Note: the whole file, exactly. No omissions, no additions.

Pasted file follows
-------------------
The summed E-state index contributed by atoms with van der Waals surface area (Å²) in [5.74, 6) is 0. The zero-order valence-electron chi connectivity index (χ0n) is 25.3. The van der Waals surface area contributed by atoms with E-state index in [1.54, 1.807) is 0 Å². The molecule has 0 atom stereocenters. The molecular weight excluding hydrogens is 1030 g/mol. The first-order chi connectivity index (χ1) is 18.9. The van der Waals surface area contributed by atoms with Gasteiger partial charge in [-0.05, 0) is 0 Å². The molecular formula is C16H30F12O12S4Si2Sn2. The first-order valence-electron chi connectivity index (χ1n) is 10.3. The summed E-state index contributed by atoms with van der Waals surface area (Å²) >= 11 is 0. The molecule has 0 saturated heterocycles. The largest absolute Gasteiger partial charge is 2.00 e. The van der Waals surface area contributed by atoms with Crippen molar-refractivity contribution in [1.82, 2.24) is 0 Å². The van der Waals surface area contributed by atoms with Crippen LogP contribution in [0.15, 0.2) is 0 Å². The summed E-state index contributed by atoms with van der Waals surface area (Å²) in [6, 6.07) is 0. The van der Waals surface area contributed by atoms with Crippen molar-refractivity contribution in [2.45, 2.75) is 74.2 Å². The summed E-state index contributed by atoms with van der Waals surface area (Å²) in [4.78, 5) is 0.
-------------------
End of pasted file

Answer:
The summed E-state index contributed by atoms with van der Waals surface area (Å²) in [5.74, 6) is 0. The zero-order valence-electron chi connectivity index (χ0n) is 25.3. The van der Waals surface area contributed by atoms with E-state index in [1.54, 1.807) is 0 Å². The molecule has 0 atom stereocenters. The molecular weight excluding hydrogens is 1030 g/mol. The first-order chi connectivity index (χ1) is 18.9. The van der Waals surface area contributed by atoms with Gasteiger partial charge in [-0.05, 0) is 0 Å². The molecular formula is C16H30F12O12S4Si2Sn2. The first-order valence-electron chi connectivity index (χ1n) is 10.3. The summed E-state index contributed by atoms with van der Waals surface area (Å²) >= 11 is 0. The molecule has 0 saturated heterocycles. The largest absolute Gasteiger partial charge is 2.00 e. The van der Waals surface area contributed by atoms with Crippen molar-refractivity contribution in [1.82, 2.24) is 0 Å². The van der Waals surface area contributed by atoms with Crippen LogP contribution in [0.15, 0.2) is 0 Å². The summed E-state index contributed by atoms with van der Waals surface area (Å²) in [6, 6.07) is 0. The van der Waals surface area contributed by atoms with Crippen molar-refractivity contribution in [2.45, 2.75) is 74.2 Å². The summed E-state index contributed by atoms with van der Waals surface area (Å²) in [4.78, 5) is 0.